Saturday, January 11, 2014

Using Discomfort for Change: how the worst yoga class changed my life

To change our limited personal perspectives, we must make ourselves uncomfortable.  Taking away what is comfortable forces us to think and experience outside of our current reality.  When we can see our patterns through the clarity of discomfort, we experience a less distorted view of the world

Yoga class was hot. Really hot or at least it would appear that way if you were to see the streams of sweat rolling off of my arms, face, and legs in downward dog. Despite the 105 F temperature I kept thinking this is too easy. I'm not being challenged physically. I can barely hold the postures I'm slipping around on my own sweat so bad.  In the past few months as I've renewed my passion for yoga, I've come to realize that Ashtanga, or Power Yoga, best suits my yoga needs and challenges me most of the time and I'd found a few classes in Bellingham that fit this need to be challenged.
The class I happened to be in was a Power Fusion class I was dropping into during my visit to Oahu to run the HURT 100.  At just 1 hour long, I couldn't shake the feeling that I wasn't working hard enough.  I'd driven from almost the North Shore to Kailua (a slow, tedious 1+ hour drive) and this sweaty class was all I was getting?  The class is a waste of time I thought again before remembering to continue to breathe in and out. In and out.  I was so uncomfortable with feelings of not doing enough.  Despite my growing frustration with the class, another thought popped in my head it's about being present not about how hard the class is. With the thought, the ridiculousness of my mindset hit me.  A picture of my personality became clear to myself as I became aware of the way I usually interact in the world and how short sighted my judgements were on the class, myself, and even the world.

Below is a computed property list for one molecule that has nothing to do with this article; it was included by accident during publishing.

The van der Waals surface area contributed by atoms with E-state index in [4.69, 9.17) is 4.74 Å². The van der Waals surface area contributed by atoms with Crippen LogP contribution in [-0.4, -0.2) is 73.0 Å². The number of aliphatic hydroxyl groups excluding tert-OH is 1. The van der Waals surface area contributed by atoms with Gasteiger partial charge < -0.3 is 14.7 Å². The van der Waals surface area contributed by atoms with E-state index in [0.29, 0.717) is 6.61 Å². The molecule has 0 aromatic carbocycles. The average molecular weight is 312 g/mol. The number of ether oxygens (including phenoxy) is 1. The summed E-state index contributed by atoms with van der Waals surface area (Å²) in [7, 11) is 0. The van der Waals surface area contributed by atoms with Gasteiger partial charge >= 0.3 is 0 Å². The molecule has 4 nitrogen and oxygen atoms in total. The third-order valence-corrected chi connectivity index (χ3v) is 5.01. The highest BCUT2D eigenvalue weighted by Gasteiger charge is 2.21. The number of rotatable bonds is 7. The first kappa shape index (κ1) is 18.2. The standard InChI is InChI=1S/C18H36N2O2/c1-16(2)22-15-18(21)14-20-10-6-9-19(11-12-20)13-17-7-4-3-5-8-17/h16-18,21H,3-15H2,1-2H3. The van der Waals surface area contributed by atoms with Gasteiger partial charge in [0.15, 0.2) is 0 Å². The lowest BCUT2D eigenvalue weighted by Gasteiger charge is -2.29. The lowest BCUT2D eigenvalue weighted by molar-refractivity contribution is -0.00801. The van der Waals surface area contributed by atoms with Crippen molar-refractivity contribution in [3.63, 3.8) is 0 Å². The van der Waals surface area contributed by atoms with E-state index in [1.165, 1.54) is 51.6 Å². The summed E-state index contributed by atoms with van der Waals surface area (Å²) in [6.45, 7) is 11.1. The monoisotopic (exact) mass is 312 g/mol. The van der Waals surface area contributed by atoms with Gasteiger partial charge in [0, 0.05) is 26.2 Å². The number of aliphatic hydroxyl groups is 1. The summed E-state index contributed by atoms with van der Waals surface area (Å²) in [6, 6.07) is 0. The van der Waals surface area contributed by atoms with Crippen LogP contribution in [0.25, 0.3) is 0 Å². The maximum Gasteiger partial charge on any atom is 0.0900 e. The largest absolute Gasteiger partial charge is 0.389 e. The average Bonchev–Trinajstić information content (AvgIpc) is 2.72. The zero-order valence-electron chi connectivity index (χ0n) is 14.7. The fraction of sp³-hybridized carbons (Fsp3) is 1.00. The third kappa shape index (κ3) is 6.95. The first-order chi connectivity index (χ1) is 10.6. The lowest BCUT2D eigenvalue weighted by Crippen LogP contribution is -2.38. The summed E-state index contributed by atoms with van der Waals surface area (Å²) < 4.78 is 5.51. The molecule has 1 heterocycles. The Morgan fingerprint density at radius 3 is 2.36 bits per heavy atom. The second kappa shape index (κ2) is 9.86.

I saw myself in that moment as a very driven person who only considered something worthwhile if it was hard, challenging, and difficult to attain.  I avoided those things that I felt were too easy and instead always struggled to find the next big challenge, whether it be in my athletic career, my work, and even emotionally.  As this realization came to me, I was enlightened by the truth that my desire to make life more difficult than it needs to be was not necessary.  It would not bring me any more happiness than other possible paths. It was a way that I had chosen to interact with the world, but it was not the only choice I could make nor was it the best choice all the time.

Where some people would write off that second run of the day as making their schedule too hectic, I'd fit it in or guilt myself the rest of the day for not fitting it in. Where one person could feel accomplished by practicing yoga 1-2x a week, I couldn't feel accomplished unless I practiced everyday for at least an hour.  If whatever I was doing broke me down physically, I'd consider it a slamming success.  If a race I was directing was going smoothly a month before race day I might add in another distance or organize an expo.  I was always seeking improvement and in the process I had lost a precious thing: presence. I'd sacrificed a quiet mind for chaos and achievement mistakenly believing it was these things that determined my self worth.  These thoughts allowed me to give into my practice that night and receive the benefits of mindfulness.

As I lay in Shavasana (Corpse Pose), the final and most important pose in any yoga class because it is the restful meditation at the end, I was struck by how insightful and life changing this one sweaty, easy, in one word crappy class was and with that thought I relaxed my entire body into the floor returning to that elusive moment where I was completely present with my breath, my body, and all the other people in the room.

It is simply presence that brings joy into our lives: really listening to our child when they tell us about their day instead of multitasking while the words go in one ear and out the other. It's kissing our lover without thoughts of a work meeting we still need to schedule.  Happiness is breathing into our body as we run instead of telling ourselves we're not training correctly or that we should be working not running.  Having complete presence in each moment is the most precious gift any person can give someone else or give to them self.

1 comment:

  1. "The power of now" by Eckhart Tolle, discusses the very subject of being in the moment. I'm not into "new age" but this was an interesting book. Check it out.


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